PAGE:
this is undefined behaviour in the C standard, but the C standard also mandates support for functions with variadic arguments, and the only way compilers implement the latter is to allow the former.

this particular idiomatic form is supported by every compiler and platform supported by GLib, and has been for many years — even before GLib was created — so it's highly unlikely it will ever be broken.

  • Counterpoint: 20 years ago I used MS QuickC, which one could tell to use the "pascal" calling convention (reversing order of arguments on the stack - pushing first argument first rather than last). Getting the number of arguments wrong in such a case would break. Of course a toolkit is free to define away those platforms where this is a problem, and support only the ones where it isn't. – Bernd Jendrissek Apr 26 '13 at 2:36
  • so you told a very old compiler on a platform that is not supported in any way by GLib, years before GLib was even thought of, to do something that emulates another language and things broke. this would be a problem... how? :-) – ebassi Apr 28 '13 at 16:20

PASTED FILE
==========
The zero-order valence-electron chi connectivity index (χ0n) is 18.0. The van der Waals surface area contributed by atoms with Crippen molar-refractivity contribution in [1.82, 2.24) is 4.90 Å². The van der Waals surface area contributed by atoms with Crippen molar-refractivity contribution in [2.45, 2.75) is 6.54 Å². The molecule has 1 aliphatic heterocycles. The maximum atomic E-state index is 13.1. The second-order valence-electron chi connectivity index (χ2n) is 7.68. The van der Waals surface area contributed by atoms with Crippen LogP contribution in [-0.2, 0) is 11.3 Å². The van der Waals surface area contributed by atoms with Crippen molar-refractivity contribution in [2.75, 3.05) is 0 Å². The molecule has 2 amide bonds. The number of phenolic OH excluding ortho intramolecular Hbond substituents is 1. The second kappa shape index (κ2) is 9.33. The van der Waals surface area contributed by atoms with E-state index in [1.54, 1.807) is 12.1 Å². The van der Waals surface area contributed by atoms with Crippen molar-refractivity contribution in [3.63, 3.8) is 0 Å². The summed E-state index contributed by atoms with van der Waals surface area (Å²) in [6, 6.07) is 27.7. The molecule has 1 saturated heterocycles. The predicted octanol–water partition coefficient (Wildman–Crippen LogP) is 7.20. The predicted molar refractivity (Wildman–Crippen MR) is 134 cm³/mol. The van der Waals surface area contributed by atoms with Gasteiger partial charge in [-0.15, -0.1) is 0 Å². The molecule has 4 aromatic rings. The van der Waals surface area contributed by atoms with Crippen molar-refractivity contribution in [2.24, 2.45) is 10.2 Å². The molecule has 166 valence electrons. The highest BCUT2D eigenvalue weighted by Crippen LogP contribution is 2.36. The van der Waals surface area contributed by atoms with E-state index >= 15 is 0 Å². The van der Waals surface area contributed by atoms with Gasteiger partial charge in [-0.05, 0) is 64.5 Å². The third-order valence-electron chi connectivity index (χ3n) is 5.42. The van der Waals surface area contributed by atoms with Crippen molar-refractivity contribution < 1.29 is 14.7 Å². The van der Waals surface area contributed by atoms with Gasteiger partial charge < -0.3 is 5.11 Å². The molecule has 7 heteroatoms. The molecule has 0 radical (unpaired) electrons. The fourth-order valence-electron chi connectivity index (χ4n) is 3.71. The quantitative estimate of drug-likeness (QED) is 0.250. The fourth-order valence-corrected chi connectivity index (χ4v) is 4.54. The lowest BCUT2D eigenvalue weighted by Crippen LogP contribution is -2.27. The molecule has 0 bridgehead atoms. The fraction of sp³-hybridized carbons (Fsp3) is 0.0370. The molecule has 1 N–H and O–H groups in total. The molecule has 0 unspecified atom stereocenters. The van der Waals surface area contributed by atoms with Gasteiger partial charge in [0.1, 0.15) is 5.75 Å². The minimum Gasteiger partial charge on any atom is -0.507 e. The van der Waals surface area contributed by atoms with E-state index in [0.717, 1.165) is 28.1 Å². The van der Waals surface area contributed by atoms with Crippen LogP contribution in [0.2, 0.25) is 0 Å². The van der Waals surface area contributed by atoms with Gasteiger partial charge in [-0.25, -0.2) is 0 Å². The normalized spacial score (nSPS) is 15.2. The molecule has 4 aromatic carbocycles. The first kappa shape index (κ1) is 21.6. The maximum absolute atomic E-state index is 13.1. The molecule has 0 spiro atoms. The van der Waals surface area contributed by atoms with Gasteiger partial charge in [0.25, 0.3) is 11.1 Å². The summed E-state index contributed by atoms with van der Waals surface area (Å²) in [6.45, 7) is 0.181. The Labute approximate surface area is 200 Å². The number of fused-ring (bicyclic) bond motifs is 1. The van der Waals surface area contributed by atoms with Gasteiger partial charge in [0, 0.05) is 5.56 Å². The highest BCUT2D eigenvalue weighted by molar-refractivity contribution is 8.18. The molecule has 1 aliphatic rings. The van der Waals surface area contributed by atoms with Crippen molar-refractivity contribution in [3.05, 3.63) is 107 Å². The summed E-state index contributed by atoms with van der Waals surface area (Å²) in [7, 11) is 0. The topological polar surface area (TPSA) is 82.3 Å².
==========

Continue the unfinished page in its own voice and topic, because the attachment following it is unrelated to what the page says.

read http://www.unixwiz.net/techtips/win32-callconv-asm.html and http://www.csee.umbc.edu/~chang/cs313.s02/stack.shtml Seems if you are passing more, it should not cause a problem because first the parameters are getting pushed. So whatever is not needed, stays into caller stack. But the opposite way will surely cause problem.

  • That may happen on some implementations but it doesn't change that it's undefined behaviour per the standard. – Flexo Apr 24 '13 at 11:46
  • It might be OK if the caller cleans up the stack, but what about the callee - will it not retrieve incorrect parameters due to the oversize parameter stack frame? – Martin James Apr 24 '13 at 13:51
  • If the orders are correct inside the correct parameters, rest of the parameters are actually lying below those parameters in stack frame, below return address, below base pointer. So when the callee is reading the parameters, it reads up to those it is supposed to read, rest are just lying there untouched. But among those which callee is supposed to read, if anything is wrong, then there will be problem. – abasu Apr 24 '13 at 14:30
  • @abasu - OK, thanks! – Martin James Apr 24 '13 at 19:05